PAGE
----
If you find yourself in Beijing and want to visit a section of the Great Wall of China, you’ll only have the burden of choosing: from the most famous and touristy in Badaling to the wall in the water of Huanghuacheng, passing by the wild wall of Gubeikou.
But which section to choose?
Today we’ll speak about the Wall at Mutianyu which, after the section in Badaling, is certainly the most famous.
Reasons to visit the Wall at Mutianyu
I recommend the section at Mutianyu for the following reasons:
- It is not extremely crowded, especially compared to Badaling. Obviously, we recommend avoiding weekends and Chinese vacation periods;
- It offers numerous tourist services, such as shops, restaurants, cable cars and lifts;
- It offers the longest stretch of restored wall (more than 2 kilometers);
- With only a 20-minute walk it connects with different sections of the original wall that still haven’t been restored;
- It offers what is likely the best-conserved stretch of the Great Wall of China. The walls are of granite, 6-7 meters high and 4-5 meters wide. The section has blackbirds on both the outside and inside, which is almost unique to the Wall;
- Getting there is relatively easy.
That said, it is however a very touristy section. If you’d like to enjoy the Wall in complete solitude, then I recommend you visit other areas, such as the already mentioned Gubeikou, where two sections meet – both unrestored – of the Wall: the sections of Panlongshan and Wohushan.
How to get to the Wall at Mutianyu
To get to Mutianyu, which is about an hour and a half away from Beijing, is relatively simple: all you have to do is take bus 916 快 or 916 Express (the ticket costs 12 Yuan, be sure to make sure that it’s the official bus which leaves every 15 minutes) from the bus station in Dongzhimen (reachable by metro lines 2 or 13). The difference between the two buses is obviously a matter of time – the express is quicker.
Go down to Huairou Beidajie (柔北大街). There you’ll find numerous minibusses and several private cars that will wait for you to offer a ride to the Mutianyu section of the Wall.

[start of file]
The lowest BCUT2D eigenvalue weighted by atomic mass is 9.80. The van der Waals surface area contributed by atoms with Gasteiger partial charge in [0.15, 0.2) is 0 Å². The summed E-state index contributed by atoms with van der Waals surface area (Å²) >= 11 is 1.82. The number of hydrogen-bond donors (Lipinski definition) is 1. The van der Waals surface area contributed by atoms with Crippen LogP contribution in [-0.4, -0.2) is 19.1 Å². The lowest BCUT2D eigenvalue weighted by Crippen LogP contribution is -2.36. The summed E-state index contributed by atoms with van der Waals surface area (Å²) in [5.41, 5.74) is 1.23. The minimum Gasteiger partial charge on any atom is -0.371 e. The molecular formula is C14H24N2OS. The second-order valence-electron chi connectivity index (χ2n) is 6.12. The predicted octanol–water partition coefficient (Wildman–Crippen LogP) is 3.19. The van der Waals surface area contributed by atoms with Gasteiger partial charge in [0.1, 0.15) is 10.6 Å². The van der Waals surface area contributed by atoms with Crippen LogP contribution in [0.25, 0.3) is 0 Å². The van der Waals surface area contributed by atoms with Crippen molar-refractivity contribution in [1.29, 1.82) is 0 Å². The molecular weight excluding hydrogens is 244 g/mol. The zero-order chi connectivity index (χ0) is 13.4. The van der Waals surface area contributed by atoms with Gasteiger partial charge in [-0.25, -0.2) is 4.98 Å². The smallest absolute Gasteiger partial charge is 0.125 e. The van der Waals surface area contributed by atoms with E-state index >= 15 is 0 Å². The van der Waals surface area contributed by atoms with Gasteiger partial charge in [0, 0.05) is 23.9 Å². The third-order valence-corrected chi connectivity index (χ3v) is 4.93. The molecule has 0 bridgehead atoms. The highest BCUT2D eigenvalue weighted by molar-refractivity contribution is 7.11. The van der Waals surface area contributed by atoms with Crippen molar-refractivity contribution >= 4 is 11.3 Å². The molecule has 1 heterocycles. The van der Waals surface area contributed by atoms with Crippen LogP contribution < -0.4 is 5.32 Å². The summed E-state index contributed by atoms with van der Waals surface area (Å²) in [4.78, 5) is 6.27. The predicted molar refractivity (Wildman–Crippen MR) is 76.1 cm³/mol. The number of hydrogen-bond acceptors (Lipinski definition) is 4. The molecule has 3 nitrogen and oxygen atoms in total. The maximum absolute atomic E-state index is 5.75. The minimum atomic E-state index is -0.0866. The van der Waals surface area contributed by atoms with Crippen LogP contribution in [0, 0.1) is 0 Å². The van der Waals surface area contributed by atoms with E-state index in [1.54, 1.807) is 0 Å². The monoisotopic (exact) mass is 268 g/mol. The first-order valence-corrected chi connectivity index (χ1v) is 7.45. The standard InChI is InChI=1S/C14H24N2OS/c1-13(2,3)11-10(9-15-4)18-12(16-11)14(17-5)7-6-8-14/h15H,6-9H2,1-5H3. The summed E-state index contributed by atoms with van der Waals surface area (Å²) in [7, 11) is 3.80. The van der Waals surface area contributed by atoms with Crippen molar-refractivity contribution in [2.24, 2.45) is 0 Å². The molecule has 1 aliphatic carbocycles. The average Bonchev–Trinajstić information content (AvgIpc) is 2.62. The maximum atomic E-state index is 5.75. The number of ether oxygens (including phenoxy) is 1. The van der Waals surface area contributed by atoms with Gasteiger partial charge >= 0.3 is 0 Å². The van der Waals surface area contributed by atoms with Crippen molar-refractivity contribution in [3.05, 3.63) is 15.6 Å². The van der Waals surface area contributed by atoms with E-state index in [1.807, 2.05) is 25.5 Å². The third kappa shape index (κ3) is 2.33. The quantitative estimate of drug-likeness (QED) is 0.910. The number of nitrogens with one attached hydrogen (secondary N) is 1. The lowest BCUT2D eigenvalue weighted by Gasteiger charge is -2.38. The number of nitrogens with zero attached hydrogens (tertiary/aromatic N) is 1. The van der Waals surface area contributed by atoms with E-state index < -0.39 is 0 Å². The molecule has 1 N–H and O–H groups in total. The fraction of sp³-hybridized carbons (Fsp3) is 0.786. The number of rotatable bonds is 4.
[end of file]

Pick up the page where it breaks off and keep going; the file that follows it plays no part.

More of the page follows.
These minibusses and unofficial taxis are the only way to get to the destination. For a car with four seats available, you shouldn’t have to pay more than 60 Yuan, 15 per person. If you’re alone, or a couple, group up with other tourists and negotiate the price, starting with 10 Yaun per person to then get up to 15.
Be careful because during the bus ride on 916 or 916 Express, at every stop you’ll see people get off, even with blue uniforms of bus drivers, telling you that you’ve already arrived at Huairou Beidajie and that it’s time to get off. Don’t be fooled! These are minibus drivers that want you to get off earlier in order to ask you for more money. Count the stops and get off at Huairou Beidajie.
If in doubt, ask the driver, showing him the ticket with Chinese writing 柔北大街. For the return, do the same in reverse.
There is also a direct touristic bus that departs every day from the same place at 8:30 and returns from Mutianyu at 4:00 pm. The bus ticket costs 30 Yuan per person.
Options and entrance ticket costs for the Mutianyu section
Arriving at the entrance, you will have to pay a single entry of 40 Yuan (or 20 Yuan for children under 12) and then you can choose between several additional options:
- Shuttle bus (one way): 10 Yuan;
- Shuttle bus (round trip): 15 Yuan ;
- Cable car (one way): 100 Yuan (or 50 Yuan kids under 12 years old);
- Cable car (round trip): 120 Yuan (or 60 Yuan for kids under 12 years old);
- Ascent by lift and descent by toboggan: 120 Yuan (or 60 Yuan for kids under 12 years old);